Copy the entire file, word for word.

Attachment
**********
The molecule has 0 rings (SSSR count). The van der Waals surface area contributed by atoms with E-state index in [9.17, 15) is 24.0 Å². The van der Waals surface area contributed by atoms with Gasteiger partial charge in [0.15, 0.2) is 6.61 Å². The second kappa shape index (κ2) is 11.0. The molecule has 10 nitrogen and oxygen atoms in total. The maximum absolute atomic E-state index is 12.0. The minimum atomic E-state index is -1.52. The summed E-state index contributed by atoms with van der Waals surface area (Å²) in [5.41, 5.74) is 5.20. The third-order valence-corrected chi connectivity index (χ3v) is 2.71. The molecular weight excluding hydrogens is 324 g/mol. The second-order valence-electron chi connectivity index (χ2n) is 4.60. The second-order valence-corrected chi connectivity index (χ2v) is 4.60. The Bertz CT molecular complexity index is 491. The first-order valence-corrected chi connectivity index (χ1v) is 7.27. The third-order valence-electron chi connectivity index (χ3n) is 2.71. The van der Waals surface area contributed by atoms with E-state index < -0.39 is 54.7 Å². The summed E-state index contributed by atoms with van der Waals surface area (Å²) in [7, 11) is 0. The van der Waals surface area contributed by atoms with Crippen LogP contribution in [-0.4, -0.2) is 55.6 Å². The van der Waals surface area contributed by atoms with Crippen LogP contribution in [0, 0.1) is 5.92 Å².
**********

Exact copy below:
The molecule has 0 rings (SSSR count). The van der Waals surface area contributed by atoms with E-state index in [9.17, 15) is 24.0 Å². The van der Waals surface area contributed by atoms with Gasteiger partial charge in [0.15, 0.2) is 6.61 Å². The second kappa shape index (κ2) is 11.0. The molecule has 10 nitrogen and oxygen atoms in total. The maximum absolute atomic E-state index is 12.0. The minimum atomic E-state index is -1.52. The summed E-state index contributed by atoms with van der Waals surface area (Å²) in [5.41, 5.74) is 5.20. The third-order valence-corrected chi connectivity index (χ3v) is 2.71. The molecular weight excluding hydrogens is 324 g/mol. The second-order valence-electron chi connectivity index (χ2n) is 4.60. The second-order valence-corrected chi connectivity index (χ2v) is 4.60. The Bertz CT molecular complexity index is 491. The first-order valence-corrected chi connectivity index (χ1v) is 7.27. The third-order valence-electron chi connectivity index (χ3n) is 2.71. The van der Waals surface area contributed by atoms with E-state index < -0.39 is 54.7 Å². The summed E-state index contributed by atoms with van der Waals surface area (Å²) in [7, 11) is 0. The van der Waals surface area contributed by atoms with Crippen LogP contribution in [-0.4, -0.2) is 55.6 Å². The van der Waals surface area contributed by atoms with Crippen LogP contribution in [0, 0.1) is 5.92 Å².